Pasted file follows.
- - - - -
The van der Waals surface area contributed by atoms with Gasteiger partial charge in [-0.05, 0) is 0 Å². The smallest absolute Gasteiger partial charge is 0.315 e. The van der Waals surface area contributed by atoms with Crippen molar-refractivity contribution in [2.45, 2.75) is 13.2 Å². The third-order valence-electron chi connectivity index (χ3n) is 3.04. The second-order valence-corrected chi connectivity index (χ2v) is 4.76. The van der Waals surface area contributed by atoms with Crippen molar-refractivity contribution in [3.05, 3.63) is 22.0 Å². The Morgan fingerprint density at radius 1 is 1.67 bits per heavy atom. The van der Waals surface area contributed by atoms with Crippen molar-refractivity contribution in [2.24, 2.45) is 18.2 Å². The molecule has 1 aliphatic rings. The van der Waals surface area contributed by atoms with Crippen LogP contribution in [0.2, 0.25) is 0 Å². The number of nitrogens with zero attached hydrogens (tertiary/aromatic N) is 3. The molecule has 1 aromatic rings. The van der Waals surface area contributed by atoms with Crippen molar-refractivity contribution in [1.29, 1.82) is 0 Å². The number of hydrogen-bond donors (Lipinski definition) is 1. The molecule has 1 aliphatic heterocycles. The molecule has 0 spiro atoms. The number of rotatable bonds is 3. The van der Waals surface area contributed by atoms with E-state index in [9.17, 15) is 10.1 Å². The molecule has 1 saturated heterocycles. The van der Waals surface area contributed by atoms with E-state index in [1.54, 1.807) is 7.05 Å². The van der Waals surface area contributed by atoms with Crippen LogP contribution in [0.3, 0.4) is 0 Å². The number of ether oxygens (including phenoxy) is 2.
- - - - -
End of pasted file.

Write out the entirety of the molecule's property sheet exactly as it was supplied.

The van der Waals surface area contributed by atoms with Gasteiger partial charge in [-0.05, 0) is 0 Å². The smallest absolute Gasteiger partial charge is 0.315 e. The van der Waals surface area contributed by atoms with Crippen molar-refractivity contribution in [2.45, 2.75) is 13.2 Å². The third-order valence-electron chi connectivity index (χ3n) is 3.04. The second-order valence-corrected chi connectivity index (χ2v) is 4.76. The van der Waals surface area contributed by atoms with Crippen molar-refractivity contribution in [3.05, 3.63) is 22.0 Å². The Morgan fingerprint density at radius 1 is 1.67 bits per heavy atom. The van der Waals surface area contributed by atoms with Crippen molar-refractivity contribution in [2.24, 2.45) is 18.2 Å². The molecule has 1 aliphatic rings. The van der Waals surface area contributed by atoms with Crippen LogP contribution in [0.2, 0.25) is 0 Å². The number of nitrogens with zero attached hydrogens (tertiary/aromatic N) is 3. The molecule has 1 aromatic rings. The van der Waals surface area contributed by atoms with Crippen molar-refractivity contribution in [1.29, 1.82) is 0 Å². The number of hydrogen-bond donors (Lipinski definition) is 1. The molecule has 1 aliphatic heterocycles. The molecule has 0 spiro atoms. The number of rotatable bonds is 3. The van der Waals surface area contributed by atoms with E-state index in [9.17, 15) is 10.1 Å². The molecule has 1 saturated heterocycles. The van der Waals surface area contributed by atoms with E-state index in [1.54, 1.807) is 7.05 Å². The van der Waals surface area contributed by atoms with Crippen LogP contribution in [0.3, 0.4) is 0 Å². The number of ether oxygens (including phenoxy) is 2.